New York: Testing for inherited mutations that are found in much higher rates in men can help in predicting the risk of prostate cancer, finds a study.
The findings by researchers in the US revealed that 11.8 per cent of men with metastatic prostate cancer had mutations in at least one gene known to help repair Deoxyribonucleic acid (DNA) — such as BRCA1 and BRCA2.
That rate is more than four times higher than those found in the general population and more than twice the rate of men with localised prostate cancer.
In the case of one DNA repair gene – BRCA2 – men with prostate cancer that had spread beyond the prostate were found to have 18 times the risk of carrying a mutation in that gene than men without prostate cancer.
“We were excited to learn how high the percentage of inherited DNA repair gene mutations is in men with metastatic prostate cancer because of the potential benefits of genetic testing,” said lead author Colin C. Pritchard, Associate Professor at the University of Washington.
Men with such mutations could benefit from targeted treatment already approved for ovarian cancer patients with these mutations, such as PARP inhibitors or platinum drugs, the researchers said.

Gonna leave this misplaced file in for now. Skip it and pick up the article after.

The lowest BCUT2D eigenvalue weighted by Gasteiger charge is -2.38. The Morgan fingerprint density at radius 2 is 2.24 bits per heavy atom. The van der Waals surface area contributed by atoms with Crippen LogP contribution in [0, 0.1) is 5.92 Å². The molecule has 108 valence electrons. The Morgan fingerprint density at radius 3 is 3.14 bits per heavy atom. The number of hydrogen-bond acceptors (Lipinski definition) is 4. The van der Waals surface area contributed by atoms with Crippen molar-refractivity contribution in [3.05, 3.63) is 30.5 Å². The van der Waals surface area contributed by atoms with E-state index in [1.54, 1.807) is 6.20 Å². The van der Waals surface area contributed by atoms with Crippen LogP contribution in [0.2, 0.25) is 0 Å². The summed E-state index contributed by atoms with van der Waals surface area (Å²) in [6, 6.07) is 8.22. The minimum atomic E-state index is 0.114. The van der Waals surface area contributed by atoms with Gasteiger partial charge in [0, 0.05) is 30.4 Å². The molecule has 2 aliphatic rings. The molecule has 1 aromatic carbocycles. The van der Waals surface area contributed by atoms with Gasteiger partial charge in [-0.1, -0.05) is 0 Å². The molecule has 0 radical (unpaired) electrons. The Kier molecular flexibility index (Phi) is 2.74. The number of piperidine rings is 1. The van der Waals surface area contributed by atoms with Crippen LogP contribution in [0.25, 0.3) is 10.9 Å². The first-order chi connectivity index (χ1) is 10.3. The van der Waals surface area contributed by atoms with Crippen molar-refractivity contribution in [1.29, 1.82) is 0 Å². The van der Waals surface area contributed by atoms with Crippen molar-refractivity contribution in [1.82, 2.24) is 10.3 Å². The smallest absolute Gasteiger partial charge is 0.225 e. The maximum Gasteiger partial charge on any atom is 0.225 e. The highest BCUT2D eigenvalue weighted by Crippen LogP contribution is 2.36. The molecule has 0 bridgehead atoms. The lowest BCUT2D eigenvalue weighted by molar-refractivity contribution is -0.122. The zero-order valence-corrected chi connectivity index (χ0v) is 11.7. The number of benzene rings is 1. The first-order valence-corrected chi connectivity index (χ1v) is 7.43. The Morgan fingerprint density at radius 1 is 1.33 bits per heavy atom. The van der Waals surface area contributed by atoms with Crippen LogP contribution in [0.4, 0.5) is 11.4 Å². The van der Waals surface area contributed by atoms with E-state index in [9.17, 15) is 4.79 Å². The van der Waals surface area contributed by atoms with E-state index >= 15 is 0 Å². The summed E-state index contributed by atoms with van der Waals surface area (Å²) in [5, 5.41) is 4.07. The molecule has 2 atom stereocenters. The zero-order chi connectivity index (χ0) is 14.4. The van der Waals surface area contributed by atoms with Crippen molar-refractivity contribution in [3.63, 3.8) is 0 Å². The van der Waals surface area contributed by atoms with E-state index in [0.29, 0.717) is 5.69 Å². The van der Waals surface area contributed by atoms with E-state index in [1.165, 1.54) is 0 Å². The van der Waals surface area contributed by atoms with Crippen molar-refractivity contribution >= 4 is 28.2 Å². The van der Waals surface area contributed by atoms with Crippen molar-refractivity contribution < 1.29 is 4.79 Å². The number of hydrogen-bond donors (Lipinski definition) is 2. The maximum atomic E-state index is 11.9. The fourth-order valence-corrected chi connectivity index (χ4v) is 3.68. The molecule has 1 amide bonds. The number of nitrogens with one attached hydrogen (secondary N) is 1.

Further, the result is also important for family members as they too may have inherited a gene that predisposes them to developing one of several types of cancer. Heightened awareness could enhance early detection and treatment of the disease, the researchers said.
“These findings present a compelling argument for updating prostate cancer screening guidelines to include germline DNA testing as a part of standard care for men with metastatic prostate cancer,” added Peter Nelson from Fred Hutchinson Cancer Research Center in Seattle, US.
However, “it is important to note that not all DNA repair genes are the same and clinical genetic testing requires specialists to ensure appropriate counselling, accurate mutation detection and results that are correctly interpreted and communicated”, Pritchard noted.
For the study, published in the New England Journal of Medicine, the team evaluated 692 men with metastatic prostate cancer.